To many, communication is perhaps the most important aspect in CLIL-based instruction. Why? Because it’s the part of the lesson that students learn how to use language by using language to learn. In plain English, learners don’t parrot the teacher or their peers; they produce authentic language patterns in L2 taking the stage, while teachers become guides on the side. This is described as “language through learning” through maximum interaction.
Putting it briefly, EFL teachers won’t spend an entire hour lecturing their students in L2 because it’s not them who need to practice their English; T-led instructions cover just 20% of the lesson; the remaining 80% is the context of communication among students themselves, within and beyond the classroom.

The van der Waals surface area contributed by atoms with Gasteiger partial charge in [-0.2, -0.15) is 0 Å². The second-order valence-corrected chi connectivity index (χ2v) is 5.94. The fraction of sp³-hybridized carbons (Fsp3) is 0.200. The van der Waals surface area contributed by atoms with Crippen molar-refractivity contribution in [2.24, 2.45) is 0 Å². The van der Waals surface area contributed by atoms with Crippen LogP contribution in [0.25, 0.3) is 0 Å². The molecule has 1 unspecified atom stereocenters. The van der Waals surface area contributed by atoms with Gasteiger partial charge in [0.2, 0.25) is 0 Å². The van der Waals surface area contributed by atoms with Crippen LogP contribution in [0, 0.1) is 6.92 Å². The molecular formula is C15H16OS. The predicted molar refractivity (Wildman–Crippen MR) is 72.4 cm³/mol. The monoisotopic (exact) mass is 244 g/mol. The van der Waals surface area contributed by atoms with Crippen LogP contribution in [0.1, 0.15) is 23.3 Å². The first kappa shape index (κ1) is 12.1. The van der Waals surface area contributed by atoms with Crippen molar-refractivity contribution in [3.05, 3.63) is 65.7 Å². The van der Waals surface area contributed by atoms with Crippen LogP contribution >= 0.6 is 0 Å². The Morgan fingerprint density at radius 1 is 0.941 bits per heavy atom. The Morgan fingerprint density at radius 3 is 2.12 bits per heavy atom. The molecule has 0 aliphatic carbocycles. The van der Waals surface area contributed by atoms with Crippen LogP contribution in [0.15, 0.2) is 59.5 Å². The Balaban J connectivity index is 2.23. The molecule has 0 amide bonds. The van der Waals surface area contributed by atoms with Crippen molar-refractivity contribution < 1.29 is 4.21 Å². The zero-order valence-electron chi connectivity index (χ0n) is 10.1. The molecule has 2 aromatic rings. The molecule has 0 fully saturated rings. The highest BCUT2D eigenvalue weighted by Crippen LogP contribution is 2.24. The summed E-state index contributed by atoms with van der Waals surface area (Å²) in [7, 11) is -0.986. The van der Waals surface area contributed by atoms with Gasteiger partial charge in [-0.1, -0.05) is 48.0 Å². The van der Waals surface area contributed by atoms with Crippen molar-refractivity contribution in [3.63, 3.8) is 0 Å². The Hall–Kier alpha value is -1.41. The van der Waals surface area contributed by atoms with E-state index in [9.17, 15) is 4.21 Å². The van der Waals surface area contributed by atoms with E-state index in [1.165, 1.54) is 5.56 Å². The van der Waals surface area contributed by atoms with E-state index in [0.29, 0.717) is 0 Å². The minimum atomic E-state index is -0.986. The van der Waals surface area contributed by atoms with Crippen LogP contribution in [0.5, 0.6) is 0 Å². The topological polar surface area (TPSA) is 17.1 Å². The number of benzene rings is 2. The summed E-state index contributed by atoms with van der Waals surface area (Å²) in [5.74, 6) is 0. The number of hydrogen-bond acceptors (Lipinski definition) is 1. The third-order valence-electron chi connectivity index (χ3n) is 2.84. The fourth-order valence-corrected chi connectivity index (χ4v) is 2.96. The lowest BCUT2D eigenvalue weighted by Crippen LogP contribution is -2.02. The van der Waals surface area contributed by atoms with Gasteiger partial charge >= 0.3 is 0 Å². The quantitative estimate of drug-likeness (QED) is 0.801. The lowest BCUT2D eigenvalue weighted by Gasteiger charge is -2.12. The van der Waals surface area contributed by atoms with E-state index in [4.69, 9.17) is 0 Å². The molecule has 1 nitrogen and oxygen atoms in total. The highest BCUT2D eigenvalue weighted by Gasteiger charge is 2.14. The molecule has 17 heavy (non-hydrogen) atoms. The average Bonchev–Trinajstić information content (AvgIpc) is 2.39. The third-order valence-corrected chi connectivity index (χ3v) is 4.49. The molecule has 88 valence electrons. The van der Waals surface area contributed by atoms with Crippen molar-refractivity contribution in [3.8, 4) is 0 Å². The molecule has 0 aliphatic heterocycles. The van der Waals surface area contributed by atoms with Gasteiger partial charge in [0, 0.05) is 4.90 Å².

“Language of learning” is the kind of language students will need to carry out planned tasks. If we wanted them to hypothesize on a scientific theory, for example or discuss the irreversible of a science experiment, we would need to scaffold learning by teaching them conditionals, modal verbs or future tenses for making predictions. “Language for learning” stands for meta-cognition. It’s thinking about thinking and embedded brain-based learning followed by good meta-cognitive strategies. CLIL teachers tell children where to look but let them decide what to see first.